Having just finished an episode of The Big Bang Theory is as good a time as any to write this post, which elaborates on an article I found on Macleans.ca titled “How obnoxious is too obnoxious for a TV character?” In it TV writer Jaime Weinman primarily writes about TBBT and its most popular character, Sheldon Cooper.
Weinman points out that the 12th episode of this season, “The Egg Salad Equivalency,” was actually the highest rated in the show’s history, an astonishing fact when you realize that a large chunk of it features Sheldon being extremely [albeit unknowingly] sexist and racist. I’ve embedded the primary scene in question below:
It’s pretty awful, but the fact of the matter is that Sheldon Cooper is far from being the only popular sitcom character you would actually hate to be around in real life. Two years before TBBT even aired the US version of The Office was around, and the original British version came out four years before that. Michael Scott was a huge draw for people who tuned in weekly to see how a particular Scranton paper company was doing [as well as being solely responsible for repopularizing the phrase “that’s what she said”], but was also one of the most blindly insensitive people on the planet.
Very old television spoilers ahead.
Steve Carrell’s departure at the end of Season 7 meant that someone else had to be the new boss, and in spite of my suggesting that Matthew Perry would fit the bill that role was given to Ed Helms’ Andy Bernard. While his character managed to be a fairly likeable manager earlier on, the current [9th] season has had him transform into what is essentially a terrible human being.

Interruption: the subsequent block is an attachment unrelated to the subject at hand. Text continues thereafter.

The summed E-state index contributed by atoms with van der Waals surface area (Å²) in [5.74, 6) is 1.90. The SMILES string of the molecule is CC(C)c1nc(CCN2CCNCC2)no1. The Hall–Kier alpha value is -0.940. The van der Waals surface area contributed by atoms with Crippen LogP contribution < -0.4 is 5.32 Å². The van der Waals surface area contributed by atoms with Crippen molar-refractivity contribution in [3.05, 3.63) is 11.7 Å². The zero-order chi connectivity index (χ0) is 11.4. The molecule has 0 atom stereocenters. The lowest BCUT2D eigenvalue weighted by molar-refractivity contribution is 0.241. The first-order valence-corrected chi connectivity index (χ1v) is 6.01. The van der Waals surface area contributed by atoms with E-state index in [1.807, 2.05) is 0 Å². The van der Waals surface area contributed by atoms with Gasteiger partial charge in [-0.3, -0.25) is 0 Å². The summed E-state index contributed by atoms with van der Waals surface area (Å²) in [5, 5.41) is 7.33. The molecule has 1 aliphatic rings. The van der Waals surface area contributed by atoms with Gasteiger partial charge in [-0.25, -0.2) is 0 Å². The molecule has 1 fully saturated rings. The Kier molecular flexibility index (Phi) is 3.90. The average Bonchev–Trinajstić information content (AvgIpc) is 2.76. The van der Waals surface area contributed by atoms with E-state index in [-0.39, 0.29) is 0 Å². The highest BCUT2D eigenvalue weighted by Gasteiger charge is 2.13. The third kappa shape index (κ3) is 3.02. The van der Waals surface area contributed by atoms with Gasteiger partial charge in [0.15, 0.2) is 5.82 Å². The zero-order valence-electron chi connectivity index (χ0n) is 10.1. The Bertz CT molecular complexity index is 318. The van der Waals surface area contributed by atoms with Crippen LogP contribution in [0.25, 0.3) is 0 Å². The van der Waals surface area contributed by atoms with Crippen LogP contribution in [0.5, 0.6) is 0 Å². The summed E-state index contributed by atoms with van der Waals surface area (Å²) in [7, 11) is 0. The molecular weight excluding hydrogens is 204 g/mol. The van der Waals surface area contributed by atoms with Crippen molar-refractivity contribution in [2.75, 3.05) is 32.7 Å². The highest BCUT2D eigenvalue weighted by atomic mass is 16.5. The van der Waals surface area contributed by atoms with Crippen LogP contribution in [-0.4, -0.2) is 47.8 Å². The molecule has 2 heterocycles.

He leaves the office to sail a boat out to some island, comes back expecting everyone to have covered for his month-long absence, and then, upon having his girlfriend [understandably] break up with him for another coworker proceeds to make both their lives a living hell. Crazy-talented webcomic artist Anthony Clark tweeted it best when he said:
And speaking of Ed Helms, take as another example his companion in the Hangover films, Alan Garner. Essentially just Zack Galifianakis playing the role he always plays [see: Due Date, Dinner For Schmucks, etc.], he is, as we’ve been talking about, a person who is so obnoxious that you wonder how they continue to be alive; there are times when you want to reach through the screen and slap them in the face.
Most TV shows [that’s the end of the movie portion of this post for now] have them, too. Adventure Time has the Ice King, Community has Pierce Hawthorne, Modern Family has Manny Delgado [which you might debate, but I stand by this], and 30 Rock had the one-two punch of Tracy Jordan and Jenna Mulroney. Not only are the prevalent in television, but they also manage to become a huge draw for viewers.
Weinman ends his article by stating that “the show knows Sheldon is a jerk, but it doesn’t seem to know just how big a jerk he is.” I think it’s a fair assessment to say that all of the shows I’ve mentioned are aware that they’ve added obnoxious jerks to their casts, but the exact purpose for this is lost on someone who only had four hours of sleep last night. Sure, they can act as semi-antagonistic friends for our hero, usually the straight man, but eventually as the audience we’re forced to ask ourselves how people can bear having them around.
You could even justify it as being some sort of catharsis, rooted in schadenfreude, for whenever these character get their comeuppance, but it never happens. Sheldon will continue to be unaware of how his actions affect others, Pierce will continue to be extremely racist but get away with it due to his age, and we will continue watching them, amused, annoyed, or somewhere in between.